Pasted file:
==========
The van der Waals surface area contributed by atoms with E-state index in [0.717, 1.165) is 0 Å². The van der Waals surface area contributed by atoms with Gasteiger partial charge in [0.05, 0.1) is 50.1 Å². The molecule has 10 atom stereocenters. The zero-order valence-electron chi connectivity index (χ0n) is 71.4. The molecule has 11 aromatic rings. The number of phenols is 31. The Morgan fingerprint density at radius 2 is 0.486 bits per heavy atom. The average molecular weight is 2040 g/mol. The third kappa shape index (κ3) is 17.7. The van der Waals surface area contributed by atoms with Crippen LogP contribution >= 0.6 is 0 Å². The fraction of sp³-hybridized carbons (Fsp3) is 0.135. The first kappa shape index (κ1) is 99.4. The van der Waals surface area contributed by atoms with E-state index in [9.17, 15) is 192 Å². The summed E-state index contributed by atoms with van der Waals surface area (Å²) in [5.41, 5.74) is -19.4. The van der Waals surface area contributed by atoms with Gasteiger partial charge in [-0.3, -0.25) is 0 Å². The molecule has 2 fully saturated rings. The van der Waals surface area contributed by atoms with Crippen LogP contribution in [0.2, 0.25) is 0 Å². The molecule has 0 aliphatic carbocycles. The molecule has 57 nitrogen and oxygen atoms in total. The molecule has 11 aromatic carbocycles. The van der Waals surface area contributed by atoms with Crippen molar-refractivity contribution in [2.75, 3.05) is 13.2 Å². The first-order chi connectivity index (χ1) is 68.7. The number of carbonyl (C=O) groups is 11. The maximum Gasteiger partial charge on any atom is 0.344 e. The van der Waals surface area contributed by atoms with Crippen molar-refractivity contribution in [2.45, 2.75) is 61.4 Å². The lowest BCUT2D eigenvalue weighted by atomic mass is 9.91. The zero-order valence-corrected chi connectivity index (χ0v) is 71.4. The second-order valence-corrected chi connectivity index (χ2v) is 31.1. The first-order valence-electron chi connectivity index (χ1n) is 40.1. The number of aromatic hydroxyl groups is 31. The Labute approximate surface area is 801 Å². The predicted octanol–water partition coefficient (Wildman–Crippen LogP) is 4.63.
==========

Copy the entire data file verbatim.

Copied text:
The van der Waals surface area contributed by atoms with E-state index in [0.717, 1.165) is 0 Å². The van der Waals surface area contributed by atoms with Gasteiger partial charge in [0.05, 0.1) is 50.1 Å². The molecule has 10 atom stereocenters. The zero-order valence-electron chi connectivity index (χ0n) is 71.4. The molecule has 11 aromatic rings. The number of phenols is 31. The Morgan fingerprint density at radius 2 is 0.486 bits per heavy atom. The average molecular weight is 2040 g/mol. The third kappa shape index (κ3) is 17.7. The van der Waals surface area contributed by atoms with Crippen LogP contribution >= 0.6 is 0 Å². The fraction of sp³-hybridized carbons (Fsp3) is 0.135. The first kappa shape index (κ1) is 99.4. The van der Waals surface area contributed by atoms with E-state index in [9.17, 15) is 192 Å². The summed E-state index contributed by atoms with van der Waals surface area (Å²) in [5.41, 5.74) is -19.4. The van der Waals surface area contributed by atoms with Gasteiger partial charge in [-0.3, -0.25) is 0 Å². The molecule has 2 fully saturated rings. The van der Waals surface area contributed by atoms with Crippen LogP contribution in [0.2, 0.25) is 0 Å². The molecule has 0 aliphatic carbocycles. The molecule has 57 nitrogen and oxygen atoms in total. The molecule has 11 aromatic carbocycles. The van der Waals surface area contributed by atoms with Crippen molar-refractivity contribution in [2.75, 3.05) is 13.2 Å². The first-order chi connectivity index (χ1) is 68.7. The number of carbonyl (C=O) groups is 11. The maximum Gasteiger partial charge on any atom is 0.344 e. The van der Waals surface area contributed by atoms with Crippen molar-refractivity contribution in [2.45, 2.75) is 61.4 Å². The lowest BCUT2D eigenvalue weighted by atomic mass is 9.91. The zero-order valence-corrected chi connectivity index (χ0v) is 71.4. The second-order valence-corrected chi connectivity index (χ2v) is 31.1. The first-order valence-electron chi connectivity index (χ1n) is 40.1. The number of aromatic hydroxyl groups is 31. The Labute approximate surface area is 801 Å². The predicted octanol–water partition coefficient (Wildman–Crippen LogP) is 4.63.